There are two sure things about the next presidential election: Hillary Rodham Clinton isn’t sure she wants to run for president again, and plenty of people are sure they want her to. According to a poll released shortly after this year’s presidential election, Clinton would blow any competition out of the water in the all-important first primary contest in Iowa, with a staggering 58 percent of the vote.
So why wouldn’t she run? Well, actually, she has several good reasons not to. The first is the one she and her former president husband repeat most often: namely, that after 20 years in the public eye in one grueling role after another — from first lady to U.S. senator to presidential candidate to secretary of state — she wants to do things like sleep.
Who can blame her? When you compare her life of dodging one diplomatic crisis after another with her husband’s life — filled with high-paying speeches and the occasional TV interview — whose life sounds like more fun? Then there are the more practical considerations.
She will be 69 in four years, and 73 in eight. Though President Ronald Reagan was 69 when he took office, it is still an age that may raise eyebrows among some — including some voters who may not be willing to admit that they view an older woman in more judgmental terms than they do an older man.
But perhaps most important of all, the chances that any party will hold on to the White House for a full 16 years are low. This means that if Clinton runs for president in 2016, she’ll be running with the knowledge that thanks to eight years of Barack Obama, the likelihood of her being re-elected to a second term as president, should she win, is reduced.
So what if Clinton did the unthinkable? What if she announced that she will run for president in 2016, but only for one term?
The idea is not entirely laughable, at least not according to various political consultants.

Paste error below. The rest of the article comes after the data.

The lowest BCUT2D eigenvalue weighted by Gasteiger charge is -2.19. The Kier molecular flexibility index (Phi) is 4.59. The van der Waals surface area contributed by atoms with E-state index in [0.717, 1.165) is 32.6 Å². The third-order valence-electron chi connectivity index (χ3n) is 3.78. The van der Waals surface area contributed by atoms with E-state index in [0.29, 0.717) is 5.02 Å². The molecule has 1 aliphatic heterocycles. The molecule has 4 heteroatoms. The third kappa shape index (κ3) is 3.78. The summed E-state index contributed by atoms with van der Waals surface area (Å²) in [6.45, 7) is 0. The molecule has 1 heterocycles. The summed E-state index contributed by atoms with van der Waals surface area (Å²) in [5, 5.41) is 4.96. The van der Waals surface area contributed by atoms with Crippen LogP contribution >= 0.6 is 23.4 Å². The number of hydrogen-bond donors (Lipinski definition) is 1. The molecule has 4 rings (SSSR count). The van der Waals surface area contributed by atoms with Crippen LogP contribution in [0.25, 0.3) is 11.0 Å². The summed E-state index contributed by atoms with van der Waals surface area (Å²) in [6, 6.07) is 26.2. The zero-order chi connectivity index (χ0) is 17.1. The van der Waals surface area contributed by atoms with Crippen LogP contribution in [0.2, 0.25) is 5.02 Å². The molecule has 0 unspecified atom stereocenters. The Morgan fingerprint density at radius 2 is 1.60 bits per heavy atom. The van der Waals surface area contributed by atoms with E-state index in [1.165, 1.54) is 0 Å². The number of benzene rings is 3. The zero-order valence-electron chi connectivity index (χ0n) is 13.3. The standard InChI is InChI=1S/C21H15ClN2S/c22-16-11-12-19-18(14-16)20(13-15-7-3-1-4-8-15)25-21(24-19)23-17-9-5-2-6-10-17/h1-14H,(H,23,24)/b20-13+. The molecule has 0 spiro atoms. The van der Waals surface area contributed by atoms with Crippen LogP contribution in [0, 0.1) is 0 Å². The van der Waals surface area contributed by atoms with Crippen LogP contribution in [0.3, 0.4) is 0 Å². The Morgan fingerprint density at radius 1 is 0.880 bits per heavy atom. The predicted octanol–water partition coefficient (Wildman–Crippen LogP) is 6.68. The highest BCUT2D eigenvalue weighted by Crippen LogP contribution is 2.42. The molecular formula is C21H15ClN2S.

“It’s a great question,” said Michael Goldman, a Boston-based political consultant who worked on the presidential campaigns of Michael Dukakis and Paul Tsongas. “Because there is a sense that if you’re really free, you could do everything.” Goldman was referring to the “freedom” a president might exhibit in his or her decision-making if he or she is not worried about winning re-election.
Basil Smikle, a Democratic strategist who was an aide to then-Sen. Clinton, said, “Hillary will get voters based on who she is and her qualifications, regardless of how many terms she wants to run for.” He added, “I think, for the average voter, hearing a candidate come out and say they ‘don’t care about re-election’ and therefore will spend every day of their term doing something that sticks to their moral compass . . . most voters want that and want a leader who exhibits that kind of fearlessness.”
But a one-term pledge “will make it tough to govern,” he also said.
This sentiment was shared by others.
“As a campaign strategy, it can be beneficial by making the candidate appear more selfless and willing to do what’s right regardless of the politics,” said Democratic strategist Jamal Simmons, who worked on the presidential campaigns of Bill Clinton, Al Gore and Wesley Clark. “It’s a campaign tactic that could be beneficial in the short term, but it would make life harder governing in the long term.”